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March 4, 2019 (Euthanasia Prevention Coalition) — The 2018 Belgian euthanasia report, released on February 28, indicates that in 2018 there were 2,357 reported assisted deaths, up from 2,309. The report suggests that the number of deaths are stable. There were 954 reported assisted deaths in 2010 representing a 247% increase in 8 years.

Belgian 2017 euthanasia report. Deaths continue to increase and children are dying by euthanasia.

Tine Neys (center) died by euthanasia in 2010.

The slowed growth in euthanasia deaths is likely based on the courts agreeing to examine some of the most controversial cases. For instance, Europe's top human rights court, in January agreed to hear the case of a depressed Belgian woman who died by euthanasia and last November three Belgian doctors were charged in the euthanasia death for psychiatric reasons.

Since 2010, Belgium has extended the law and expanded the reasons that it approves euthanasia by re-interpreting the law.

In 2018 there were 57 (2.4%) deaths for mental or behavioral conditions, 83 (3.5%) for psychiatric reasons alone and 1% of the reported deaths were incompetent people who had made a previous request. There were children who were reported to die by euthanasia in 2018.

There may be many more assisted deaths in Belgium.

Research published in the New England Journal of Medicine (NEJM) (March 19, 2015) on the Belgian euthanasia practice found that in 2013:

  • 4.6% of all deaths in the Flanders region were euthanasia.
  • .05% of all deaths in the Flanders region were assisted suicide.
  • 1.7% of all deaths in the Flanders region were hastened without explicit request.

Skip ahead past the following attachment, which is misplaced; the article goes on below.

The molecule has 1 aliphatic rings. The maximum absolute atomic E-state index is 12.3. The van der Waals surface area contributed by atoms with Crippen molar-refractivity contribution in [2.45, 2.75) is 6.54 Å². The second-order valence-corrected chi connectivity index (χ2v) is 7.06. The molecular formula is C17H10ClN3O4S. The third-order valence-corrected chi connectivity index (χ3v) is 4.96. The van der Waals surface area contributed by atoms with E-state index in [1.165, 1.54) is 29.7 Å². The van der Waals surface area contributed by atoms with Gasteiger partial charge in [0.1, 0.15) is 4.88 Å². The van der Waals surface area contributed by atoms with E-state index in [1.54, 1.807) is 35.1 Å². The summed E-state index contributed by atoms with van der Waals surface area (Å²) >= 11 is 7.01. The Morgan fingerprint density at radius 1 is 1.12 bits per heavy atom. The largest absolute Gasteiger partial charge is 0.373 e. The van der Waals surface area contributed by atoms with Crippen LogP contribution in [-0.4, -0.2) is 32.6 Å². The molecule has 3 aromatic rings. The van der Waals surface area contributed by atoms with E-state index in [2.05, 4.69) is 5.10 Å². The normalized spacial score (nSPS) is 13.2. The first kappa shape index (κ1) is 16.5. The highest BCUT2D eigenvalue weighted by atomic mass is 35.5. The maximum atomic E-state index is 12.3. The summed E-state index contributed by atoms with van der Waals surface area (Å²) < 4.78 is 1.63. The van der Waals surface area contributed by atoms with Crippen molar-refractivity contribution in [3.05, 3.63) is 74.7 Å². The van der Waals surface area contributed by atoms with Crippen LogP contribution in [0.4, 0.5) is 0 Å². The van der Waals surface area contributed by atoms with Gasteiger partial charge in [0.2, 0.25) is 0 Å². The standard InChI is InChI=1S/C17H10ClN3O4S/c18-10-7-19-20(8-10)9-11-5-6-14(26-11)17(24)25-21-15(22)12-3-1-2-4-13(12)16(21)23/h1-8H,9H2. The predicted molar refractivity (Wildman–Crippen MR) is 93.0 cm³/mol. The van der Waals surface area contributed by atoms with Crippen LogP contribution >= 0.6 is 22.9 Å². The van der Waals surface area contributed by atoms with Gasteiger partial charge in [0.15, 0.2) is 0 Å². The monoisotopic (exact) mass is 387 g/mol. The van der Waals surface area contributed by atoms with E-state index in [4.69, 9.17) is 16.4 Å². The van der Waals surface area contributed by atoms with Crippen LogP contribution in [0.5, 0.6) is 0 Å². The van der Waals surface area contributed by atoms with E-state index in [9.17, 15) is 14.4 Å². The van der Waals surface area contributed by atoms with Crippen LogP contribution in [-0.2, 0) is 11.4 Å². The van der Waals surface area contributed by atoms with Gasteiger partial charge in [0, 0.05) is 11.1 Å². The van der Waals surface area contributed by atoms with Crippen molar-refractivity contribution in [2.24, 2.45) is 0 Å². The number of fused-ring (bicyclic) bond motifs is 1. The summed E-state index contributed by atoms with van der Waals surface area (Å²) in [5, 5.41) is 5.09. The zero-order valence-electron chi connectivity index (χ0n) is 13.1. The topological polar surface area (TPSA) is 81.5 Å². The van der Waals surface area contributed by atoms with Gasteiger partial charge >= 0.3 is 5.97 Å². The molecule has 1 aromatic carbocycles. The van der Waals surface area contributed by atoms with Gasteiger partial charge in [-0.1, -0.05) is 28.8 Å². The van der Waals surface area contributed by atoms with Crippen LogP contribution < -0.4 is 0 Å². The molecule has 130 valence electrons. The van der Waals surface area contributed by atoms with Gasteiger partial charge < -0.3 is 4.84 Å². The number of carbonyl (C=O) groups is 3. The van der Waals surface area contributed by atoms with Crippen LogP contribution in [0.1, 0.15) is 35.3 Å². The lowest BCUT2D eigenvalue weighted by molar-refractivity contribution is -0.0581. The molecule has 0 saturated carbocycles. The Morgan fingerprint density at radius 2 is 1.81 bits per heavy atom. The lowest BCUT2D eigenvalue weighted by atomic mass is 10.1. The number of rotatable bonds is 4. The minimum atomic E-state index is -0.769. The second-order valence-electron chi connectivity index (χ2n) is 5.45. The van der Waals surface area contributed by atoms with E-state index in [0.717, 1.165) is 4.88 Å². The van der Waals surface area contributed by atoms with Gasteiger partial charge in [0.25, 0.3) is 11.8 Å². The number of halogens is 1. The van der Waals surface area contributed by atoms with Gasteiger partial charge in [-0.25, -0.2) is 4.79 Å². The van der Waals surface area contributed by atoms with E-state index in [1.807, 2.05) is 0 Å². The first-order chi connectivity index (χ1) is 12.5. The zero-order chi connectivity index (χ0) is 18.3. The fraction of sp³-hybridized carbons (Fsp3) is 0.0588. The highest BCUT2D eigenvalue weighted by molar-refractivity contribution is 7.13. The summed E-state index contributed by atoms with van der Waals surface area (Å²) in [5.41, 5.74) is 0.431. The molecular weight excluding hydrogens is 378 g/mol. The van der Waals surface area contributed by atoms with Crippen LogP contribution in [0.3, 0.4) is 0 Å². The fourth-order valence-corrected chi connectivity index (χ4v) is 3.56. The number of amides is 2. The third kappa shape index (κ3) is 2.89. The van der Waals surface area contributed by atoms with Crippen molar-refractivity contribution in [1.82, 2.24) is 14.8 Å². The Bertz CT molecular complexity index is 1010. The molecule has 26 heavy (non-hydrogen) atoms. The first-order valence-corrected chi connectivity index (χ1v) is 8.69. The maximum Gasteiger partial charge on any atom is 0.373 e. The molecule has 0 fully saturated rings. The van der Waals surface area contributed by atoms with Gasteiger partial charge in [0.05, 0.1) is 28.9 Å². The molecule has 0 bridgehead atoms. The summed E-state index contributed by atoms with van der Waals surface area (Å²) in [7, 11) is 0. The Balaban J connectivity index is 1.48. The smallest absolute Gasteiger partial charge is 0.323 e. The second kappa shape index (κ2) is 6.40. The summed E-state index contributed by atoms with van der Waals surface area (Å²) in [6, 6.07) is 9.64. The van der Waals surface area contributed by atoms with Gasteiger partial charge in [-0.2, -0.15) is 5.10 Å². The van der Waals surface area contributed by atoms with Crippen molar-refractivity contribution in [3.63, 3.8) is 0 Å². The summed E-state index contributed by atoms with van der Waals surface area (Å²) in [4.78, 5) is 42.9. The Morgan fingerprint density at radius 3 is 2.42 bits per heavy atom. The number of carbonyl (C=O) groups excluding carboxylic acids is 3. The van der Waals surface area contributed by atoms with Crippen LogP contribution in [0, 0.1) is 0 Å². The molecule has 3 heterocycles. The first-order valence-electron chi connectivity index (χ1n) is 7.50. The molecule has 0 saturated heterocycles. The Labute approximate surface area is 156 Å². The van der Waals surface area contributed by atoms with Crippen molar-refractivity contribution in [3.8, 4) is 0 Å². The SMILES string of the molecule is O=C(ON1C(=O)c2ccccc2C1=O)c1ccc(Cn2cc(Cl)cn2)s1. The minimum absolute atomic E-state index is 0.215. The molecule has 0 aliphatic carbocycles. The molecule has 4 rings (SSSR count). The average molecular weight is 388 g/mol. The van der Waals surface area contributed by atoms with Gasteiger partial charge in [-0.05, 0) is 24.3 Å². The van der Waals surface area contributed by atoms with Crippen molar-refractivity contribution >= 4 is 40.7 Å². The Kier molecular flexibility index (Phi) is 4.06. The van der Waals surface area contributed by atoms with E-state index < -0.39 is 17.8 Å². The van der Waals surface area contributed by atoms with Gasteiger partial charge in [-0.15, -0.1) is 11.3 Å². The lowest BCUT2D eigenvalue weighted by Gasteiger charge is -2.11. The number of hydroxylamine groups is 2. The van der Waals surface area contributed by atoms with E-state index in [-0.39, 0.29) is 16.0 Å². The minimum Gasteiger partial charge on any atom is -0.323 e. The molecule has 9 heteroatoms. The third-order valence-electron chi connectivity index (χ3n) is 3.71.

Comparing the data from the 2013 NEJM study to the official 2013 Belgian euthanasia commission data one must conclude that almost half of the euthanasia deaths in 2013 were not reported to the commission.

The NEJM study concluded that 1.7% of all deaths were hastened without explicit request in 2013 representing more than 1000 deaths.

In 2017, Dr Ludo Vanopdenbosch (pictured, right), a palliative care specialist, resigned from the Belgian euthanasia commission after the commission approved the death of a woman who could not consent to euthanasia. Vanopdenbosch explained in his resignation letter that:

The most striking example took place at a meeting in early September, … when the group discussed the case of a patient with severe dementia, who also had Parkinson's disease. To demonstrate the patient's lack of competence, a video was played showing what Vanopdenbosch characterized as “a deeply demented patient.” 

The patient, whose identity was not disclosed, was euthanized at the family's request… There was no record of any prior request for euthanasia from the patient.

The Associated Press revealed a rift between Dr. Wim Distelmans, co-chair of the euthanasia commission, and Dr. Lieve Thienpont, a psychiatrist who is actively doing euthanasia for psychiatric reasons. Distelmans suggested that some of Thienpont's patients might have been killed without meeting all the legal requirements. After the AP report, more than 360 doctors, academics and others have signed a petition calling for tighter controls on euthanasia for psychiatric patients.

I hope that the Belgian people will wake-up and realize how crazy the euthanasia ideology has become and recognize the social and human destruction that euthanasia has caused.

Published with permission from the Euthanasia Prevention Coalition.